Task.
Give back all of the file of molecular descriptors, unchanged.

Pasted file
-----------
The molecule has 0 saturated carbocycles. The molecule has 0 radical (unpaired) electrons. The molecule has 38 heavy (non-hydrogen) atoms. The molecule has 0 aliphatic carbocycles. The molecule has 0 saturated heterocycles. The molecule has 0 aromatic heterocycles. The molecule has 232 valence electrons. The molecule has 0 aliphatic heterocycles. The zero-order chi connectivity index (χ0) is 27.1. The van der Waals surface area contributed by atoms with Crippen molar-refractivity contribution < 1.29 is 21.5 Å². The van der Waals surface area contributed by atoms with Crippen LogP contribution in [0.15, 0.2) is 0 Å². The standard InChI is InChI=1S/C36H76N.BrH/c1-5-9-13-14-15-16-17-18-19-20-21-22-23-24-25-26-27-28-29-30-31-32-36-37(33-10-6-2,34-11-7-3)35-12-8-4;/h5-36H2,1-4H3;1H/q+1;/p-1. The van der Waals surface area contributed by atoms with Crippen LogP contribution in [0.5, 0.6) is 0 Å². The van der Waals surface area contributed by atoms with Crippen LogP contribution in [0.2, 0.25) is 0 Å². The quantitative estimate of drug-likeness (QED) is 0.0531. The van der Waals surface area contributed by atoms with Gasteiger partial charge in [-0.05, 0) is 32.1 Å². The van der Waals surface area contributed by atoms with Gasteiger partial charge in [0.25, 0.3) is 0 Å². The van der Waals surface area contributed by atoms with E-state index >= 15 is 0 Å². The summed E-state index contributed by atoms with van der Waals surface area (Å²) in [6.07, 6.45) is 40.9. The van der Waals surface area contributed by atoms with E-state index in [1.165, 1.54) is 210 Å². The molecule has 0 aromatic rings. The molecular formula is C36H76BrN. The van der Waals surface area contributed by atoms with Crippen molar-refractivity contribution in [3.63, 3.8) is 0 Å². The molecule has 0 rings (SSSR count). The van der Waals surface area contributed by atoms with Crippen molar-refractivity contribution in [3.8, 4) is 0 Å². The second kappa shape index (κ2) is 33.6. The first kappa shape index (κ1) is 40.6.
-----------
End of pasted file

The molecule has 0 saturated carbocycles. The molecule has 0 radical (unpaired) electrons. The molecule has 38 heavy (non-hydrogen) atoms. The molecule has 0 aliphatic carbocycles. The molecule has 0 saturated heterocycles. The molecule has 0 aromatic heterocycles. The molecule has 232 valence electrons. The molecule has 0 aliphatic heterocycles. The zero-order chi connectivity index (χ0) is 27.1. The van der Waals surface area contributed by atoms with Crippen molar-refractivity contribution < 1.29 is 21.5 Å². The van der Waals surface area contributed by atoms with Crippen LogP contribution in [0.15, 0.2) is 0 Å². The standard InChI is InChI=1S/C36H76N.BrH/c1-5-9-13-14-15-16-17-18-19-20-21-22-23-24-25-26-27-28-29-30-31-32-36-37(33-10-6-2,34-11-7-3)35-12-8-4;/h5-36H2,1-4H3;1H/q+1;/p-1. The van der Waals surface area contributed by atoms with Crippen LogP contribution in [0.5, 0.6) is 0 Å². The van der Waals surface area contributed by atoms with Crippen LogP contribution in [0.2, 0.25) is 0 Å². The quantitative estimate of drug-likeness (QED) is 0.0531. The van der Waals surface area contributed by atoms with Gasteiger partial charge in [-0.05, 0) is 32.1 Å². The van der Waals surface area contributed by atoms with Gasteiger partial charge in [0.25, 0.3) is 0 Å². The van der Waals surface area contributed by atoms with E-state index >= 15 is 0 Å². The summed E-state index contributed by atoms with van der Waals surface area (Å²) in [6.07, 6.45) is 40.9. The van der Waals surface area contributed by atoms with E-state index in [1.165, 1.54) is 210 Å². The molecule has 0 aromatic rings. The molecular formula is C36H76BrN. The van der Waals surface area contributed by atoms with Crippen molar-refractivity contribution in [3.63, 3.8) is 0 Å². The molecule has 0 rings (SSSR count). The van der Waals surface area contributed by atoms with Crippen molar-refractivity contribution in [3.8, 4) is 0 Å². The second kappa shape index (κ2) is 33.6. The first kappa shape index (κ1) is 40.6.